Secondary Logo

Journal Logo

Institutional members access full text with Ovid®

Wound Infections After Surgery for Neuromuscular Scoliosis: Risk Factors and Treatment Outcomes

Master, Daniel L, MD; Connie, Poe-Kochert, RN, CNP; Jochen, Son-Hing, MD, FRCS (C); Armstrong, Douglas G, MD, FRCS (C); Thompson, George H., MD

doi: 10.1097/BRS.0b013e3181db7afe
Deformity
Buy

Study Design. Retrospective, case-control study.

Objective. Determine risk factors for postoperative wound infections after surgery for neuromuscular scoliosis as well as the causative organisms and the results of treatment.

Summary of Background Data. Wound infection after surgery for neuromuscular scoliosis is more common than that for idiopathic scoliosis. A variety of potential risk factors have been identified, but few have demonstrated statistical significance.

Methods. The Pediatric Orthopedic Spine Database identified 151 patients with neuromuscular scoliosis who underwent surgery and had a follow-up of minimum of 2 years. A total of eight patients (5.3% prevalence) developed a postoperative wound infection. Nine patients without an infection were matched by year and type of surgery, for each patient with an infection and selected as controls (n = 72). Preoperative, intraoperative, and postoperative factors were analyzed for an association with wound infection by using stepwise logistic regression. In addition, causative organisms as well as the methods and results of treatment were recorded for each patient.

Results. The control group consisted of 32 males and 40 females with a mean age of 13.3 years (range, 7–21 years) and a mean follow-up of 4.6 years (range, 2.0–20.9 years) at surgery. The infection group (n = 8) consisted of four males and four females with a mean age of 12.5 years (range, 11–14 years) and a mean follow-up of 5.1 year (range, 2.0–12.3 years) at surgery. There were five early and three late wound infections. The presence of a ventriculoperitoneal shunt before surgery was the only factor statistically associated with an increased risk for wound infection (P < 0.01). In addition, infection was associated with pseudarthrosis (P < 0.01) and an increased length of hospitalization (P < 0.01). The most common causative species was staphylococcus and the majority (88%) of infections required surgical intervention with a mean of 2.1 debridements (range, 1–4 debridements).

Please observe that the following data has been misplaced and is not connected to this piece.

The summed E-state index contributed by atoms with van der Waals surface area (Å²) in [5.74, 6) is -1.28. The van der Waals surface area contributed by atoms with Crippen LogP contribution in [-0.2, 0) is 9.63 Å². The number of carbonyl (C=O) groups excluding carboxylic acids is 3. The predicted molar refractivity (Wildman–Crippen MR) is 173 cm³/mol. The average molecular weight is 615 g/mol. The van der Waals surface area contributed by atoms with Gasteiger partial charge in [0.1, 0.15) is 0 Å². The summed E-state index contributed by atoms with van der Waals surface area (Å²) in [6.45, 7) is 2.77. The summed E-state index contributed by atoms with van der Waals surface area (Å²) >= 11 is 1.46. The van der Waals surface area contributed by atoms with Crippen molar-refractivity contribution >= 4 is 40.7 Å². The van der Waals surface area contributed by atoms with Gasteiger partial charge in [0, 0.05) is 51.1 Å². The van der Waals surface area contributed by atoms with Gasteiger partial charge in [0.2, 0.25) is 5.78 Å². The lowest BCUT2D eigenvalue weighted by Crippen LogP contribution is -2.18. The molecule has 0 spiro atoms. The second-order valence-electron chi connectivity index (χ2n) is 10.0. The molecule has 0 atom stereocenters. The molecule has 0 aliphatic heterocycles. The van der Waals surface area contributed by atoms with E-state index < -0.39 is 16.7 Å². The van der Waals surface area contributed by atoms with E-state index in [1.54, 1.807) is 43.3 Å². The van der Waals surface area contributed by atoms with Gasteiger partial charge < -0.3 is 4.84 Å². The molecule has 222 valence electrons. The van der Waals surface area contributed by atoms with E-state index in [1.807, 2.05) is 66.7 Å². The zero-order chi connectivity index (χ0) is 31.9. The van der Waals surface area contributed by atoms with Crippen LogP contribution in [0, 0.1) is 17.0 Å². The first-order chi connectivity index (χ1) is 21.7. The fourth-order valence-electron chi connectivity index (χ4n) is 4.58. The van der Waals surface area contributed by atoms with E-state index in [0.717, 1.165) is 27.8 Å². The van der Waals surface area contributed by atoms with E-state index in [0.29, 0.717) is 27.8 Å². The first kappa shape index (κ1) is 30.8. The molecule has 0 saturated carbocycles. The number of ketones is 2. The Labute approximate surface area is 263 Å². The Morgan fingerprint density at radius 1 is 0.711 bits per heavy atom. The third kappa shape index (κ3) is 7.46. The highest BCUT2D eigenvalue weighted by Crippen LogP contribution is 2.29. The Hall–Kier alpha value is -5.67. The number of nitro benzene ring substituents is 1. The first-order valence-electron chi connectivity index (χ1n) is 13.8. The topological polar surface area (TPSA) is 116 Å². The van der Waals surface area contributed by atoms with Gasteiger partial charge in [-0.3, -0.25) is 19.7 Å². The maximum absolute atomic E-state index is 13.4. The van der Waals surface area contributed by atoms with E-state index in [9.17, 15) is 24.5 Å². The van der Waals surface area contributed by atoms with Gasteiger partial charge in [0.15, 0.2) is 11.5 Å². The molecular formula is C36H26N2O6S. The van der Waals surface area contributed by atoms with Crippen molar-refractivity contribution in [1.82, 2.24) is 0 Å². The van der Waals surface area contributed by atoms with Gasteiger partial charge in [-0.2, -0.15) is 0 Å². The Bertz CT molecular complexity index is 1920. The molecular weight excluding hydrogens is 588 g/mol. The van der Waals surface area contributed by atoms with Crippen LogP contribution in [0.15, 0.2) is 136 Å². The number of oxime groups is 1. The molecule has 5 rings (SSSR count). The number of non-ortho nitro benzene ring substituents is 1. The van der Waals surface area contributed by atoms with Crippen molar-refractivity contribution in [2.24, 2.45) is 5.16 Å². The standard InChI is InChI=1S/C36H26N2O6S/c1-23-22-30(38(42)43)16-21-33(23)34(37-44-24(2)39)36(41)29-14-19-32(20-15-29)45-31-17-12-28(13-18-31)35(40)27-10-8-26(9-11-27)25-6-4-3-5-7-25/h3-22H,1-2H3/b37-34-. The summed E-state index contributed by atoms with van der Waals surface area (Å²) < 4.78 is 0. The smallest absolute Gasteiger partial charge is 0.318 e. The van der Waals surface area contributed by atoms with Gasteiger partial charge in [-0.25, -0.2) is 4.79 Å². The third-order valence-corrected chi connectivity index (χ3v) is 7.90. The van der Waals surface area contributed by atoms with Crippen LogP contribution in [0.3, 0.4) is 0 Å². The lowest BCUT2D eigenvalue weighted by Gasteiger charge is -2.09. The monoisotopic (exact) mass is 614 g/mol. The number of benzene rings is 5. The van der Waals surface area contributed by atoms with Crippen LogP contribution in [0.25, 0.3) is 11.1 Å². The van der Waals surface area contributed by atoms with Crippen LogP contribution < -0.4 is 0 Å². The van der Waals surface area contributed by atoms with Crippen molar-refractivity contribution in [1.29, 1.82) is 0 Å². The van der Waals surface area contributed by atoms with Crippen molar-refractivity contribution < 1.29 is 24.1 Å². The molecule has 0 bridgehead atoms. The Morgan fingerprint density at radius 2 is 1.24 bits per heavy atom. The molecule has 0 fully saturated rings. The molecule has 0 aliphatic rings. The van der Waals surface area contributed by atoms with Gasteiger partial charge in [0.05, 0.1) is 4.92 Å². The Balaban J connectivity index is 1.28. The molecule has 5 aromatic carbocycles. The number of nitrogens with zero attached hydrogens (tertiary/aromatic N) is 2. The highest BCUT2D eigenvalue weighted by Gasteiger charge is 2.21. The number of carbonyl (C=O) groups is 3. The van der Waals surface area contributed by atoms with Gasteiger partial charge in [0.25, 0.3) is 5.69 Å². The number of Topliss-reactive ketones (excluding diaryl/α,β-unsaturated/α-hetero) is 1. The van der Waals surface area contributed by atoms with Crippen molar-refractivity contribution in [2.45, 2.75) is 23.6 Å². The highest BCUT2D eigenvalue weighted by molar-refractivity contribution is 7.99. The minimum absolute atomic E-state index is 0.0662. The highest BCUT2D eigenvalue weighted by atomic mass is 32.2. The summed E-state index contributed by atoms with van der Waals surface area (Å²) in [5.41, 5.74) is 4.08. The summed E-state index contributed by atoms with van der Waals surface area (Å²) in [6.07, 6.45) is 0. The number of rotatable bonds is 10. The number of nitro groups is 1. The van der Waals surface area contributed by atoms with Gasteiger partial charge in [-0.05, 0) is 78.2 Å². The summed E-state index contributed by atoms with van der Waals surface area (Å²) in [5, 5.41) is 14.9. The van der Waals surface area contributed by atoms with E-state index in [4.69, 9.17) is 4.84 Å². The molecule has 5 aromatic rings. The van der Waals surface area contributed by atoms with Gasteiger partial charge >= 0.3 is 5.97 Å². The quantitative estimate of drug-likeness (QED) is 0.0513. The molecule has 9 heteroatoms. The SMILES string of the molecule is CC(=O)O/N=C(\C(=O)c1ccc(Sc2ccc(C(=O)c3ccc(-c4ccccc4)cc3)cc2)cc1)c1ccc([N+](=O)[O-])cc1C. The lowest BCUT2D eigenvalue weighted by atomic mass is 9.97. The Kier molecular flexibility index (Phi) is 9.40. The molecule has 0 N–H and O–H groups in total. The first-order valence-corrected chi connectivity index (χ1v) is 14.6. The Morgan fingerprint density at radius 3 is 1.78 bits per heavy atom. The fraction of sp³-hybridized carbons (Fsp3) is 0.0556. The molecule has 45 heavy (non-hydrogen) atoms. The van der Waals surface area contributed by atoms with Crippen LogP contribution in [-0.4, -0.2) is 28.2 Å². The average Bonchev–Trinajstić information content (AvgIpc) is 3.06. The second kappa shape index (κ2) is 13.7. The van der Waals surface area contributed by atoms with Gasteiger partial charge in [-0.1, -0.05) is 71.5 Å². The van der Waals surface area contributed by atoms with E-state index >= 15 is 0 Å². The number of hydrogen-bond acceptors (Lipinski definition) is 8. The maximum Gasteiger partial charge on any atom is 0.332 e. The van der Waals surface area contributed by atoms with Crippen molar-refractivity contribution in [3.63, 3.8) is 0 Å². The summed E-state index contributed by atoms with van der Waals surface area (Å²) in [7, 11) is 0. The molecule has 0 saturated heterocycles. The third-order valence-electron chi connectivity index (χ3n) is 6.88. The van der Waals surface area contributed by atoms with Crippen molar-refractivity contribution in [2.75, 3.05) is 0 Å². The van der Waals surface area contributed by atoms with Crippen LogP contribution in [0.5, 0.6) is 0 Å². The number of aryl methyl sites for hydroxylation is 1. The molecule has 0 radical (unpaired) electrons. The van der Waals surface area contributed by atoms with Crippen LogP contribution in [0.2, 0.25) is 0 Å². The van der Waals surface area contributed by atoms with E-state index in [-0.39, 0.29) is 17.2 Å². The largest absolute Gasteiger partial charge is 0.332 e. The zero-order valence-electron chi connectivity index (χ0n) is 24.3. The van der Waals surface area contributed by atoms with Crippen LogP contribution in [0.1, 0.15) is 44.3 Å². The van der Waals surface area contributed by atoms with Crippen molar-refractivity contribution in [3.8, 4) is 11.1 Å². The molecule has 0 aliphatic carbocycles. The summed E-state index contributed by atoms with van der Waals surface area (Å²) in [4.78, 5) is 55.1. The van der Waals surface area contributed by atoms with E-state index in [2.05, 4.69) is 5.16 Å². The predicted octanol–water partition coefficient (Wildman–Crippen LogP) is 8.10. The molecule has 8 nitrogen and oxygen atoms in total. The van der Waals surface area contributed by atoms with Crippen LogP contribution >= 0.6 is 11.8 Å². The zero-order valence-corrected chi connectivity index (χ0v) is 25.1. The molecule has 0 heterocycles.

Conclusions. The presence of a ventriculoperitoneal shunt is a statistically significant risk factor for wound infection after corrective surgery for neuromuscular scoliosis. Wound infection is associated with pseudarthrosis and prolonged hospitalization.

Level of Evidence. III

We analyzed 151 consecutive patients with neuromuscular scoliosis who underwent corrective surgery. Eight patients (5.3%) developed a postoperative infection. A selected control group (n = 72) of nine patients per infected patient matched by year and type of surgery were used as a control group to determine potential risks. Infections were associated with the presence of a ventriculoperitoneal shunt, pseudarthrosis, and a prolonged hospitalization.

From the Division of Pediatric Orthopaedics, Rainbow Babies and Children's Hospital, University Hospitals Case Medical Center, Cleveland, OH.

Address correspondence and reprint requests to George H. Thompson, MD, Rainbow Babies and Children's Hospital, Department of Orthopaedic Surgery, 11100 Euclid Avenue, Cleveland, OH 44106; E-mail: ght@po.cwru.edu.

Acknowledgment date: July 15, 2009. First revision date: October 15, 2009. Second Revision date: December 24, 2009. Acceptance date: January 25, 2010.

The device(s)/drug(s) is/are FDA-approved or approved by corresponding national agency for this indication.

Supported by the Division of Pediatric Orthopaedic Surgery, Rainbow Babies and Children's Hospital, Cleveland, OH.

No funds were received in support of this work. No benefits in any form have been or will be received from a commercial party related directly or indirectly to the subject of this manuscript.

The study was approved by the institutional review board of the Rainbow Babies and Children's Hospital, University Hospitals Case Medical Center, Cleveland, OH.

© 2011 Lippincott Williams & Wilkins, Inc.